Like one of those kids in high school you never noticed, “Whatever It Takes” makes little impression and is sure to leave few memories for a teen aud that must increasingly feel like Hollywood is cheating it out of a good time. Feeling strangely dated even though it was fast-tracked through the system, pic is yet another weak try at surfing the youth pic wave — but surf’s down and the water is glassy. Not even spring break timing will help what is the lightest, most forgettable item yet backed by Phoenix Pictures, and sour word will spread quickly, assuring a quick theatrical exit and a tepid ancillary future.
Kids the same age as the characters may not get the connection, but literate crowd will spot writer Mark Schwahn’s attempt (a la “Clueless’ ” high school adaptation of “Emma”) to modernize “Cyrano de Bergerac,” with outsider Ryan (Shane West) standing in for the long-nosed one, jock Chris (James Franco) as the lover-in-training, and Maggie (Marla Sokoloff) as Roxane.
Obvious to all but themselves, Ryan and Maggie are perfect for each other, having long been pals and neighbors who chat endlessly at their facing bedroom balconies. There’s no real reason why they shouldn’t be an item: Ryan, unlike Cyrano, is as handsome as any guy at pic’s fictitious, L.A.-based Gilmore High School and has Cyrano-like sensitivity, while Maggie is more warmly sexy and intelligent than Roxane.
But given the dictates of this cookie-cutter script, Ryan’s eyes will turn elsewhere, glomming onto the impossible-to-get campus sex bomb/bimbo, Ashley (Jodi Lyn O’Keefe). Maggie knows she’s trouble, but Ryan instead listens to hyped-up pal Floyd’s (Aaron Paul) urgings, leading to mechanical-feeling scene where Ryan spies on showering Ashley in the girl’s locker room. Unlikely situation just gets worse, as Chris suddenly makes a deal with Ryan to set him up with Ashley if Ryan will set things up with Maggie, whom Chris swears he has the hots for.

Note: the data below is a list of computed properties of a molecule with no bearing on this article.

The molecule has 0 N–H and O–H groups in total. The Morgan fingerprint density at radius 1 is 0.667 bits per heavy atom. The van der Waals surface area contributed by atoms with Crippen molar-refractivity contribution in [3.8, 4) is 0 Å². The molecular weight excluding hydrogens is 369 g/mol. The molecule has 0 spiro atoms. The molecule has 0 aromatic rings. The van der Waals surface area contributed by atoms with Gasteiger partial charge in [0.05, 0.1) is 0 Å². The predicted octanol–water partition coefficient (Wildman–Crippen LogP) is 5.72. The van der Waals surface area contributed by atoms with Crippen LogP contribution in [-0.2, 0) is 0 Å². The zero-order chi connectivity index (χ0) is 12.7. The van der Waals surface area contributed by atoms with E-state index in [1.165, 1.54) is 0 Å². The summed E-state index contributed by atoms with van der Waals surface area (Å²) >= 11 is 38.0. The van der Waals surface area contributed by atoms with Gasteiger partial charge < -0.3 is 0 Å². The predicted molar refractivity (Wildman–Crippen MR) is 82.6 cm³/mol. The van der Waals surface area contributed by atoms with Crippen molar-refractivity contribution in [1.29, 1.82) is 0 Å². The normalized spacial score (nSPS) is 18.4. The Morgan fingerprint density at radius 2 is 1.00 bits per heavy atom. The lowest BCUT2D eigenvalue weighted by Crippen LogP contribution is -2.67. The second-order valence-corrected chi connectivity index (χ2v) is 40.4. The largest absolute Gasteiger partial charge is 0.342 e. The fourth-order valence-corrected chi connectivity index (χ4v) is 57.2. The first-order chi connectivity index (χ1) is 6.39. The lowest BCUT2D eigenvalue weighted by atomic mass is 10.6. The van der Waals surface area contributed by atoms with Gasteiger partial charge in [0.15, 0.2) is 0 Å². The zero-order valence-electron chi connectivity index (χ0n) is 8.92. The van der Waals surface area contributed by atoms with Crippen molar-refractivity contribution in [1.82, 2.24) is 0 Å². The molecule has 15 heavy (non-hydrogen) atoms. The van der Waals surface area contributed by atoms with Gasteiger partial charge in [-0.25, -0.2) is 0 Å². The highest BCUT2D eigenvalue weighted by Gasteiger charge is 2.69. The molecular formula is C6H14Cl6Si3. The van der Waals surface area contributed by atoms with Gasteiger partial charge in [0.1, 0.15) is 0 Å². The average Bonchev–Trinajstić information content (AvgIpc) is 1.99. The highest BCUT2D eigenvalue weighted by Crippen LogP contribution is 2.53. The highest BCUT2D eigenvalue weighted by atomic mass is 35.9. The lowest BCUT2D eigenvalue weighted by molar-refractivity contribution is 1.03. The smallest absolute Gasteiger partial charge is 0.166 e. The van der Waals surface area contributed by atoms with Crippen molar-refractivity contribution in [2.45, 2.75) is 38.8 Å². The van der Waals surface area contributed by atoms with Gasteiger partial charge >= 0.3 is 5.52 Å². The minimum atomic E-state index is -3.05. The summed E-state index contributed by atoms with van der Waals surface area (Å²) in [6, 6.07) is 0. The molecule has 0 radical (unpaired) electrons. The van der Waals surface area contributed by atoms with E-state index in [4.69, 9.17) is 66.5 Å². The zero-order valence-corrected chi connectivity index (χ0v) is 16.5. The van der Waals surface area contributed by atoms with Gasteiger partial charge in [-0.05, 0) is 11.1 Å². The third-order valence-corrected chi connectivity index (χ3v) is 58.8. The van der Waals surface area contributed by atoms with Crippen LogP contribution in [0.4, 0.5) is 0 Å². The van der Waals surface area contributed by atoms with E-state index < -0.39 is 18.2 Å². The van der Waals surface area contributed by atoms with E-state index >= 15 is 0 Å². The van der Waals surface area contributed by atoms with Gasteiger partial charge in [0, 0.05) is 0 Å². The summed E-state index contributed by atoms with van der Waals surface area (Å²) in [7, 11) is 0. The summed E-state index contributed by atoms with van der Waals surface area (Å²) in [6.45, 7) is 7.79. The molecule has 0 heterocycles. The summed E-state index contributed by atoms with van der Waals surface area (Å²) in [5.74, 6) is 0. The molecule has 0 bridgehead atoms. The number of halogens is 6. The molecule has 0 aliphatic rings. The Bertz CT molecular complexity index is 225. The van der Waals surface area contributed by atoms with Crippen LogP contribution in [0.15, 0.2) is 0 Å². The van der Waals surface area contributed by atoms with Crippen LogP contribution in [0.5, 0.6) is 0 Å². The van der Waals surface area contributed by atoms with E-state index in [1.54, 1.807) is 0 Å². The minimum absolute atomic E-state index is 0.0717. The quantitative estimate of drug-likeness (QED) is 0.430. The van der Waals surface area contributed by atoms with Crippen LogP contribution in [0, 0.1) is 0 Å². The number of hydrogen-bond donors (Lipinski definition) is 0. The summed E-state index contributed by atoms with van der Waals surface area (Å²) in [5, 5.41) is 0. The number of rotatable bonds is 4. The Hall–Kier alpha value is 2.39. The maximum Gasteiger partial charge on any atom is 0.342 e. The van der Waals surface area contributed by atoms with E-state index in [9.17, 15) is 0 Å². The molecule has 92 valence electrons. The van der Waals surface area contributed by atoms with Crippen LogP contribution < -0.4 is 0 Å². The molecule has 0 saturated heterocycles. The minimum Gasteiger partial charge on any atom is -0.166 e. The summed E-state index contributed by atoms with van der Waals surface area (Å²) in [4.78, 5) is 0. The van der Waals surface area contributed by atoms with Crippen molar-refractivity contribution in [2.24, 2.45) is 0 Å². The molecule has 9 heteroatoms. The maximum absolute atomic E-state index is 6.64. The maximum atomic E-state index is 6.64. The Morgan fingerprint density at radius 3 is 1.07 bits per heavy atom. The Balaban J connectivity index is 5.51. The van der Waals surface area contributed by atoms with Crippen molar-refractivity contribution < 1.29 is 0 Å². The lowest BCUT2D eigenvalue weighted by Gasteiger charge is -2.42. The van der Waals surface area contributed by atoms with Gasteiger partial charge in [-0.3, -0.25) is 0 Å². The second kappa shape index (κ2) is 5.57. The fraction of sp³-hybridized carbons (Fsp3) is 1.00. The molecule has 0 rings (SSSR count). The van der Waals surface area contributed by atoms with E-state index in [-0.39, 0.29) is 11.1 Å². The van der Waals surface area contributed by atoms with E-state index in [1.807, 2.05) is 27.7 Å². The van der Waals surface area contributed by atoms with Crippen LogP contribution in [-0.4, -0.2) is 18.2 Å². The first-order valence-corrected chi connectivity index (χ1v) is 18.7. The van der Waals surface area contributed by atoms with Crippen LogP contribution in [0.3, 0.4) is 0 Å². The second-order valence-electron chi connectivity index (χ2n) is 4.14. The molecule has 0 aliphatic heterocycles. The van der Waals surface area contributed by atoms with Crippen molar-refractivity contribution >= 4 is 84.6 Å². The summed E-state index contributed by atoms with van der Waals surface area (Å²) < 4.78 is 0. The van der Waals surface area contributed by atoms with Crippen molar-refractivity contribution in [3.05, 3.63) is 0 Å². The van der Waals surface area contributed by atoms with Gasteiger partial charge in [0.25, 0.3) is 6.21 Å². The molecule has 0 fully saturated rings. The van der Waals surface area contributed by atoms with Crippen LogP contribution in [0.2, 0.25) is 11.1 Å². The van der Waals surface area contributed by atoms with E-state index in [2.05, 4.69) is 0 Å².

Ryan, sucker that he apparently is, buys in, leading to a series of such strained plot maneuvers that characters repeatedly mouth the very questions that Schwahn and helmer David Raynr should have pondered before filming. Not least among them is Maggie wondering aloud what Chris sees in her (Chris’ reply being one of the moments when Ryan-as-Cyrano feeds dumb Chris the right lines to win her heart). But even the jock’s eventual motive — as a dating game, to date her and dump her — isn’t credible for a nanosecond, since Chris could have any girl in the school.
Pic operates on such a rudimentary level that even dumb jocks will feel insulted, and no amount of sideshow pranks led by Floyd and his nerdy pals, which climax by sending prom partygoers into a pool hidden under a retractable basketball court (a familiar sight to all alum and students of Beverly Hills High, where scene was shot, as well as viewers of “It’s a Wonderful Life”), will detract from this. At almost no moment is a character allowed to act like more than a piece on the storytelling checkerboard, and it’s this willful disinterest in creating anything resembling distinctive human beings that makes “Whatever It Takes” such an arid undertaking.
Project suggests hand of Raynr in script, since it echoes with rather stunning repetition several large and small details and scenes from his first and previous pic, “Trippin’,” also a high school romantic comedy about hapless dating and a prom hijacked by the hero. Major, notable difference in pics is that while former depicted an all-African American world, “Whatever” is almost exclusively white.
Both, however, are filmed as blandly as can be, with modest, straightforward tech support.
West and Sokoloff are at least likable, even when their characters make no sense, and here that’s a small triumph. O’Keefe actually has the hardest assignment, playing a stuck-up siren with hidden insecurities, and she’s able to deliver on the bitchiness as well as the comedy.
Franco comes off as too oily from the beginning, so it’s impossible seeing Sokoloff alone with him for a minute. Paul’s class clown shtick comes off as a bad David Arquette impression. “The West Wing’s” Richard Schiff is slotted into a thankless task of repeating the second-worst gag in recent pics, while Julia Sweeney as Ryan’s school nurse mom is reduced to doing the absolute worst gag, an auditorium demo with a giant penis. High school ain’t what it used to be.